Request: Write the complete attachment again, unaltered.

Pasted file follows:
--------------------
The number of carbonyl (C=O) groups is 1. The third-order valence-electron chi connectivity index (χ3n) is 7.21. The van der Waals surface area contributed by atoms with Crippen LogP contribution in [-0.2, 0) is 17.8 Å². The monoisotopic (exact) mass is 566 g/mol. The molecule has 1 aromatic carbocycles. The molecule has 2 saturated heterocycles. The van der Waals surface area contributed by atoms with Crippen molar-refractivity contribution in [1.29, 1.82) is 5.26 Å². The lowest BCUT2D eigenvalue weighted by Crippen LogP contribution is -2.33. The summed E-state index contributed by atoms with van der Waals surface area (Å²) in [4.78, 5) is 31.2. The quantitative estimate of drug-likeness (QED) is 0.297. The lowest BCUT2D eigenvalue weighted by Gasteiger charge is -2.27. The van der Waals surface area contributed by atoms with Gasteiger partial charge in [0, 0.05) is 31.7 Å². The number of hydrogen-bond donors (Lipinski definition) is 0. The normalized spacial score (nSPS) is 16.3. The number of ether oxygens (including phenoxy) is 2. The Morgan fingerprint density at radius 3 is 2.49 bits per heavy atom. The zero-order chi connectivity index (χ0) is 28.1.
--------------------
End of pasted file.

The number of carbonyl (C=O) groups is 1. The third-order valence-electron chi connectivity index (χ3n) is 7.21. The van der Waals surface area contributed by atoms with Crippen LogP contribution in [-0.2, 0) is 17.8 Å². The monoisotopic (exact) mass is 566 g/mol. The molecule has 1 aromatic carbocycles. The molecule has 2 saturated heterocycles. The van der Waals surface area contributed by atoms with Crippen molar-refractivity contribution in [1.29, 1.82) is 5.26 Å². The lowest BCUT2D eigenvalue weighted by Crippen LogP contribution is -2.33. The summed E-state index contributed by atoms with van der Waals surface area (Å²) in [4.78, 5) is 31.2. The quantitative estimate of drug-likeness (QED) is 0.297. The lowest BCUT2D eigenvalue weighted by Gasteiger charge is -2.27. The van der Waals surface area contributed by atoms with Gasteiger partial charge in [0, 0.05) is 31.7 Å². The number of hydrogen-bond donors (Lipinski definition) is 0. The normalized spacial score (nSPS) is 16.3. The number of ether oxygens (including phenoxy) is 2. The Morgan fingerprint density at radius 3 is 2.49 bits per heavy atom. The zero-order chi connectivity index (χ0) is 28.1.